"As the news of the gaokao's resumption in 1977 was at such short notice—leaving only two months for preparation—many chose to take it in 1978 to have more time to prepare," said Liu Zhenyun, one of China's top writers, who took the exam in 1978.

Liu was teaching at a middle school in central China's Henan Province when he got the news and could prepare for the exam only in the evenings. "We formed a group that studied at night. We lit a coal oil lamp every day and often studied overnight. The next morning, everybody's nose was black by the coal oil."

"In those days, though, the same significance was not attached to the gaokao as in the following years, since many people were already married and had children. They just wanted to give it a try," Liu added.

Cao Jingxing, a host of Hong Kong-based Phoenix TV, was among the married examinees. He deliberated for quite a while on whether to take the exam or not. Born in 1947, he was 30 in 1977, old compared to the younger students, but he and his wife decided to try. They took the exam twice—in 1977 and 1978—and both were finally accepted by Fudan University in Shanghai.

Fan Aijun took the gaokao in 1977 and enrolled at Shandong University. Now he is a professor at the university

After graduation, he went to work in the Shanghai Academy of Social Sciences and then moved to Hong Kong, working as a TV host. His wife is now a professor at the Chinese University of Hong Kong. "Without the resumption of the gaokao, I definitely wouldn't be where I am now," Cao said.

"This group of people that enrolled into universities in the first three years after the resumption of the gaokao proved to be a key driving force in the later reform and opening up," said Liu Haifeng, head of the School of Education at Xiamen University in southeast China's Fujian Province, during an interview with Xinhua News Agency.

"Without the gaokao, we could not have reached our current phase of development. The history of the gaokao has been closely related to the fate of the country and the people," said Dai Jiagan, Deputy Director of the Chinese Society of Education, to Xinhua.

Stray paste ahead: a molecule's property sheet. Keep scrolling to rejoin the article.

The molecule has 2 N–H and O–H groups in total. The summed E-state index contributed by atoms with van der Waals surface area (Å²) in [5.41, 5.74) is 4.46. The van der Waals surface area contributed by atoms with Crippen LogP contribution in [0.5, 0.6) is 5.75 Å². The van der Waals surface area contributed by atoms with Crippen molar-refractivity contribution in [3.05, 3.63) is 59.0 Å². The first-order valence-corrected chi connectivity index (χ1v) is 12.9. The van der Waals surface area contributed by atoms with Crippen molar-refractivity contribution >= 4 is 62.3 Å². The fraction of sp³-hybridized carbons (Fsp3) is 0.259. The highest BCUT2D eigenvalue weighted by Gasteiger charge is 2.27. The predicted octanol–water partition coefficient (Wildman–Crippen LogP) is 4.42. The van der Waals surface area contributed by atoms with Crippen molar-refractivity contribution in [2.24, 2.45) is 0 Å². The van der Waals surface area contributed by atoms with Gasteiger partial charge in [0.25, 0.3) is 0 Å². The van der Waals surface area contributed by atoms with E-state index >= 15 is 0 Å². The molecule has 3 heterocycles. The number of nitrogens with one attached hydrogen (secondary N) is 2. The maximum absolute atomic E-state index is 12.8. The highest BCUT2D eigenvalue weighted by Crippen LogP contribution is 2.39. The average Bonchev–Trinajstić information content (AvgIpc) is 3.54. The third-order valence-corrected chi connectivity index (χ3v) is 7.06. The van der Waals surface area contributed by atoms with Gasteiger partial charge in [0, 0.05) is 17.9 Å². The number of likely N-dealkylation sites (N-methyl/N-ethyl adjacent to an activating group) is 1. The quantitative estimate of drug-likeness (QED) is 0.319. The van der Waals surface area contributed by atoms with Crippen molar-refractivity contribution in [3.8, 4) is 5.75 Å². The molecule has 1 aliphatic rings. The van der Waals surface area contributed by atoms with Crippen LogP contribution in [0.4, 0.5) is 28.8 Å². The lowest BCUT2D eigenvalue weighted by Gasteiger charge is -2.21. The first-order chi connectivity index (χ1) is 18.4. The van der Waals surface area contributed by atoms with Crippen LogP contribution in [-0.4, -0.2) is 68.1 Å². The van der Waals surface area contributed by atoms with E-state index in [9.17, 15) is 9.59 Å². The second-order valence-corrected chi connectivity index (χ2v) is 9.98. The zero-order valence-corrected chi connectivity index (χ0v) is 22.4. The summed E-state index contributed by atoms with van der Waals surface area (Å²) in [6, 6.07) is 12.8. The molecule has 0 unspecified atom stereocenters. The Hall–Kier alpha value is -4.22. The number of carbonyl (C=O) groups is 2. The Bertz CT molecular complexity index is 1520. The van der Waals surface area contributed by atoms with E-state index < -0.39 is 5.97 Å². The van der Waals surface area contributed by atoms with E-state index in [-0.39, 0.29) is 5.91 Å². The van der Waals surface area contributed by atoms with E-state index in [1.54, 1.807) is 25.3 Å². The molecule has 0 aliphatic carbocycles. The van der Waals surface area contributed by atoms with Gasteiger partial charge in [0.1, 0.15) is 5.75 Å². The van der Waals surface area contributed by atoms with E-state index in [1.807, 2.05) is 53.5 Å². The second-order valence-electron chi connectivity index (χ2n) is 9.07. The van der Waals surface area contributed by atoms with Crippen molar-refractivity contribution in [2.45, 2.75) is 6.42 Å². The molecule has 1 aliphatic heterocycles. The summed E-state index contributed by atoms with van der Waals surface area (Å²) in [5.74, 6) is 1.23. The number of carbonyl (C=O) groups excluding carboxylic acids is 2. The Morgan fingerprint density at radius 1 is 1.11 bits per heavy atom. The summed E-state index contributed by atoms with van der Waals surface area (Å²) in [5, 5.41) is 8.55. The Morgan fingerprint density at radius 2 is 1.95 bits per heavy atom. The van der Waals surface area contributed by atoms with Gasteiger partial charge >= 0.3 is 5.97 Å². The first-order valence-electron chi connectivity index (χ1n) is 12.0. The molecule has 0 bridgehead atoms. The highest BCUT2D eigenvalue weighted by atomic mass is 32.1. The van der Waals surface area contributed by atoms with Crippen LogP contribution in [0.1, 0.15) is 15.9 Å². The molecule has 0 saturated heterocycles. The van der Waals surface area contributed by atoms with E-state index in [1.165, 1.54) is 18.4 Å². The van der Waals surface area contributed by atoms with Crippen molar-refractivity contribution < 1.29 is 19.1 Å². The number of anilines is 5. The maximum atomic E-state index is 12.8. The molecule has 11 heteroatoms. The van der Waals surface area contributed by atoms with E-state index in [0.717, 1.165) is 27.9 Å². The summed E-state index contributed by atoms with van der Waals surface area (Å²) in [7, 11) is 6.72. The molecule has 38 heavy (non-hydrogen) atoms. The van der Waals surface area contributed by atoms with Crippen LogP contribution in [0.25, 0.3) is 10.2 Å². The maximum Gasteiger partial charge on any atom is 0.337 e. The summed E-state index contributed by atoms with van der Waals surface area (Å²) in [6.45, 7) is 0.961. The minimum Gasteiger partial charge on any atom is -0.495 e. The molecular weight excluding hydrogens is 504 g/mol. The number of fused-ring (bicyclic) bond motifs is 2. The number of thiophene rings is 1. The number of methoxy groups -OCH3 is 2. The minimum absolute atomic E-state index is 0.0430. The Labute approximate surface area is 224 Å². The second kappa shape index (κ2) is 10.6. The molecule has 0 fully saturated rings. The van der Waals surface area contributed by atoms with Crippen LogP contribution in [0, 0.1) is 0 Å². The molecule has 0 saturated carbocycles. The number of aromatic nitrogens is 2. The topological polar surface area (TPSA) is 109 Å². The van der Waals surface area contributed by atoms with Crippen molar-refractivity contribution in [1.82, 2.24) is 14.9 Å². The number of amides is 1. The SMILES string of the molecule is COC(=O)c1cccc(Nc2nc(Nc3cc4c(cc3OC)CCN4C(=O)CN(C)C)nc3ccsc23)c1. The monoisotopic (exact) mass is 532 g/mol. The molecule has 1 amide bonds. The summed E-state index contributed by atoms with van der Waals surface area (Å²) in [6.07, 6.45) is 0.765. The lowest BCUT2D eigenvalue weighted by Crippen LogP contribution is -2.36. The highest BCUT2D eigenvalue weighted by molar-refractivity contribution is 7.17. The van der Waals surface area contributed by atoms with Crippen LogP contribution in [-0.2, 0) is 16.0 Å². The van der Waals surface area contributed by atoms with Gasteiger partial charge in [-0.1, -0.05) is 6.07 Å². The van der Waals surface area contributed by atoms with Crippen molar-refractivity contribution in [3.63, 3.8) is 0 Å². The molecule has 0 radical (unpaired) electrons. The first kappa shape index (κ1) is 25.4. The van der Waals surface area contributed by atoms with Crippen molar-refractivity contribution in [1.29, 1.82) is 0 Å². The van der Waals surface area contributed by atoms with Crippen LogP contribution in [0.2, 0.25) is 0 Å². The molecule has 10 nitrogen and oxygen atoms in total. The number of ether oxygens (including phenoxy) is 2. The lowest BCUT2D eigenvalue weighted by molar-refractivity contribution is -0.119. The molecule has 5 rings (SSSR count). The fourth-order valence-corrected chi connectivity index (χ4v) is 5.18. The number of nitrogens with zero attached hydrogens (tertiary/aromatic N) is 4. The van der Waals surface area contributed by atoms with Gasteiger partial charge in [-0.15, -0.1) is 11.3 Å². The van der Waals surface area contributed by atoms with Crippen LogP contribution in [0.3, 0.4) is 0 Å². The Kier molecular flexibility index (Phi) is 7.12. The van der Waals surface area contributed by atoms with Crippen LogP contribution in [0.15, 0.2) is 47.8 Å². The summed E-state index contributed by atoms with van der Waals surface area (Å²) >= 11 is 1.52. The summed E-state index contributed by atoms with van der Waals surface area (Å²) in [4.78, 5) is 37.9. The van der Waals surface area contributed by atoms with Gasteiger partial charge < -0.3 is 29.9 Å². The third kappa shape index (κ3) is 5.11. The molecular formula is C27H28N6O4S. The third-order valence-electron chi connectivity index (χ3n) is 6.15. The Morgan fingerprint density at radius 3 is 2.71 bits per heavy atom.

The single bridge

Liu Xing, a Beijing local, was enrolled at North China University of Technology in 1988.

"It was the last year that the state covered all college expenses, including healthcare and tuition," Liu told Beijing Review. "So I didn't spend a penny on college education."

The gaokao was considered to be the only ticket to reach a higher social level, especially in the days when Liu took the exam. But Liu said he is not a typical example of the college students of his time. "I am good at exams," he said. "I might not be a good student but I can always get decent scores in exams. So I didn't put myself under much pressure and regarded it simply as an experience."

Liu's major in college was computer science, which was a hot subject in the late 1980s. After graduation he got a job at the Chinese Academy of Sciences. But working with computers was never his interest.

"We couldn't change our major at universities," Liu said. "My preference was economics or finance, but I stuck with computer science for four years in university and got a related job after graduation." After working there for almost 10 years, he went to the United States to learn economics from scratch.

Liu never thought that an exam could decide a person's fate. "There are many paths that you can follow, especially with the opening-up policy, which has brought more choices," he said.

In 1996, a policy was announced that college graduates would not be assigned jobs by the government and all graduates would need to go to the job market.

"Even though we knew that all of us would have to enter the job market, taking the exam was the only choice for us," Bai Boyu, who took the exam in 1996, told Beijing Review. "We called the exam a single-log bridge that everybody wants to cross."